When I started teaching yoga, it’s safe to say I did not like myself. Not even kinda sorta maybe. There was so much noise in my head. I struggled with being, having, and doing enough. I struggled with body issues. I refused to receive the thing I most craved- acceptance and love. Perhaps because those were the two things I wouldn’t give myself. Defensive, aloof, with a chip on my shoulder, I looked confident on the outside, while inside I was anything but that.
There was a continuous fear that the people I loved would leave and it was up to me to keep them happy, together, and in my world. The problem with that is we are not responsible for other people’s joy. Nor can we help someone who isn’t ready to be helped. I was in a losing battle. As a result, a visceral pain was always present.
Numbing the pain through alcohol, sex, exercise, television helped the tiniest bit, but the thoughts still lingered, even through the fog of distraction. I ran and ran away from myself, yet when I stopped running to catch my breath, there I was.
Reconnecting and remembering
Yoga is like water over rocks; though soft and fluid, over time water will transform even the hardest surfaces. Five years into my teaching, I reached the point where I had to face my self-loathing. Yoga had softened my outer edges, pierced my armor. It had given me tools to start accepting parts of myself I’d previously rejected. As I began to be in my body again, I had a safe space to feel.
Time on the mat taught me that every time I stepped on, I was a beginner, regardless of how many hours I had practiced in my life. Every day, every minute was different. Some days I had more strength, balance, or flexibility than others. Some days it took all my strength just to show up. For a long time if I wasn’t being paid to teach, I didn’t show up.
Yoga is patient, compassionate, and a tad tenacious. It waits for you. And when you do finally show up, it often gives you exactly what you need to go deeper (on and off the mat). The more you show up the more you get to know the truest parts of yourself. Until one day, without fanfare or likely any recognition, a realization dawns that self-acceptance and love are present. You realize you feel good. You feel. And that is good.
Dying to Live
“Corpse pose” is practiced at the end of class. A short period of time where the limitations and obstacles to uniting with your truest self can die. Always we begin again. We surrender, if only for five minutes. We connect to our breath, our wisdom, peace. Perhaps that connection will last longer that the time it takes to roll up the mat and return to our lives. In fleeting moments, we remember how that feels, reconnect, and feel it. During those times, the chaos is quailed. No need to numb.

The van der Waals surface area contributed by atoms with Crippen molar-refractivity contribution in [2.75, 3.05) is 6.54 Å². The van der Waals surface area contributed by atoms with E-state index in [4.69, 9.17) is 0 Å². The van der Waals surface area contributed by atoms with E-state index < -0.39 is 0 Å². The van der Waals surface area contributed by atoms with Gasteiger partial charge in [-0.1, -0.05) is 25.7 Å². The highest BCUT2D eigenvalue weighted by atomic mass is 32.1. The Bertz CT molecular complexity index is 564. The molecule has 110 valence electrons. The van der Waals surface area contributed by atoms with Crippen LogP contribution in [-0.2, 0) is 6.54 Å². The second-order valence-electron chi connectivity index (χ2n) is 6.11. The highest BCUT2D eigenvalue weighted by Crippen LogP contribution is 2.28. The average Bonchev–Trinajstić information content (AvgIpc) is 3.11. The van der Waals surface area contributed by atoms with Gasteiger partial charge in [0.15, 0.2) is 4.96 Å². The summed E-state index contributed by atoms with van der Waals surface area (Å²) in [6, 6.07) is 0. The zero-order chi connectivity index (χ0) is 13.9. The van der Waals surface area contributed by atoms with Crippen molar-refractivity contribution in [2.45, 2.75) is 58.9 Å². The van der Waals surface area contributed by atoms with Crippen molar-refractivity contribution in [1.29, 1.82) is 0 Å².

As more and more of the hardened edges soften, we become more willing to feel. We know it’s not always going to feel good, but the pain is a contrast, a reminder to turn inward, be courageously honest with ourselves, and take action. Numbness brings apathy. Feeling brings change. Life becomes richer when truly felt in its totality.
Ten years after I started figuring out how to stop hating myself, I walked along a nearly deserted New England beach in December. Layered in clothing to combat the frigid wind, I walked along the waters edge. I had just decided how I wanted to feel in the upcoming year, and I was contemplating how I would embody those feelings while listening to music. I felt myself expanding beyond my body. I recall thinking how good the sun felt on my skin, the salty air smelled, and the songs sounded. I felt light. I found myself dancing. I felt pukka. I belted out the Madonna song and I didn’t care who heard. I was making a declaration. I felt audacious. As I watched the waves roll in, some felt like they were chasing me, trying to just touch me for a second, like a childhood game of tag. I played back. As I did, I connected to the waves, the wind, the beach and I felt sensuous. I was embodying my feelings.
It’s easy when you’re in the perfect conditions as I was that day. It takes more effort when things aren’t ideal. That’s why I keep showing up to the mat; to be stronger, more balanced, and flexible, to surrender a little more. It is a practice. One that we have opportunities to engage on and off the mat daily. We just have to keep showing up fully.
Need some help moving through the noise, discovering that inner peace? Let’s talk!